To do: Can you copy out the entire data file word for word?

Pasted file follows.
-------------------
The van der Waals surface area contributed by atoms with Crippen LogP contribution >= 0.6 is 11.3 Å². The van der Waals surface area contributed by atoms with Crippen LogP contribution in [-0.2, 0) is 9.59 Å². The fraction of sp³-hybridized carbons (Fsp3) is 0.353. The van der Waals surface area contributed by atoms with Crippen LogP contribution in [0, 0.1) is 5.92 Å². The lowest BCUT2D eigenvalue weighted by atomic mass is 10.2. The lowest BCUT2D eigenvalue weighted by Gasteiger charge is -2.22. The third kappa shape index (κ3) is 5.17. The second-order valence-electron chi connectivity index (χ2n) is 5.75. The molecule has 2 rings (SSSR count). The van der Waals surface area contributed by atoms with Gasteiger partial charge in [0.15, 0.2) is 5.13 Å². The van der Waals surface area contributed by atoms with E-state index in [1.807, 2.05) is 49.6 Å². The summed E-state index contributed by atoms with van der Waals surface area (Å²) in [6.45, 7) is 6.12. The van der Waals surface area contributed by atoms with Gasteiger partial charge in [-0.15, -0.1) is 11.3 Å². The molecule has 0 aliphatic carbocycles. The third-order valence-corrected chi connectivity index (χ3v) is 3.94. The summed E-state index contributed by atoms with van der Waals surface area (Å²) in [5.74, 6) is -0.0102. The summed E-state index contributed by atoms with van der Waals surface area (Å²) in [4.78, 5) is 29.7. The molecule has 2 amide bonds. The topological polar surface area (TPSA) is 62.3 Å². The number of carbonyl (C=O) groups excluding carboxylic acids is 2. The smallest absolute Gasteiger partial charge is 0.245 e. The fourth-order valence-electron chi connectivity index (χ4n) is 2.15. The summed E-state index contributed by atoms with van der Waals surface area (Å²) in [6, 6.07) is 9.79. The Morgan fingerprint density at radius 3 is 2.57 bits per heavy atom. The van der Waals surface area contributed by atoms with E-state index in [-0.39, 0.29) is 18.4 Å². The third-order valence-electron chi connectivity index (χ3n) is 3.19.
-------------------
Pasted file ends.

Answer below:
The van der Waals surface area contributed by atoms with Crippen LogP contribution >= 0.6 is 11.3 Å². The van der Waals surface area contributed by atoms with Crippen LogP contribution in [-0.2, 0) is 9.59 Å². The fraction of sp³-hybridized carbons (Fsp3) is 0.353. The van der Waals surface area contributed by atoms with Crippen LogP contribution in [0, 0.1) is 5.92 Å². The lowest BCUT2D eigenvalue weighted by atomic mass is 10.2. The lowest BCUT2D eigenvalue weighted by Gasteiger charge is -2.22. The third kappa shape index (κ3) is 5.17. The second-order valence-electron chi connectivity index (χ2n) is 5.75. The molecule has 2 rings (SSSR count). The van der Waals surface area contributed by atoms with Gasteiger partial charge in [0.15, 0.2) is 5.13 Å². The van der Waals surface area contributed by atoms with E-state index in [1.807, 2.05) is 49.6 Å². The summed E-state index contributed by atoms with van der Waals surface area (Å²) in [6.45, 7) is 6.12. The van der Waals surface area contributed by atoms with Gasteiger partial charge in [-0.15, -0.1) is 11.3 Å². The molecule has 0 aliphatic carbocycles. The third-order valence-corrected chi connectivity index (χ3v) is 3.94. The summed E-state index contributed by atoms with van der Waals surface area (Å²) in [5.74, 6) is -0.0102. The summed E-state index contributed by atoms with van der Waals surface area (Å²) in [4.78, 5) is 29.7. The molecule has 2 amide bonds. The topological polar surface area (TPSA) is 62.3 Å². The number of carbonyl (C=O) groups excluding carboxylic acids is 2. The smallest absolute Gasteiger partial charge is 0.245 e. The fourth-order valence-electron chi connectivity index (χ4n) is 2.15. The summed E-state index contributed by atoms with van der Waals surface area (Å²) in [6, 6.07) is 9.79. The Morgan fingerprint density at radius 3 is 2.57 bits per heavy atom. The van der Waals surface area contributed by atoms with E-state index in [-0.39, 0.29) is 18.4 Å². The third-order valence-electron chi connectivity index (χ3n) is 3.19.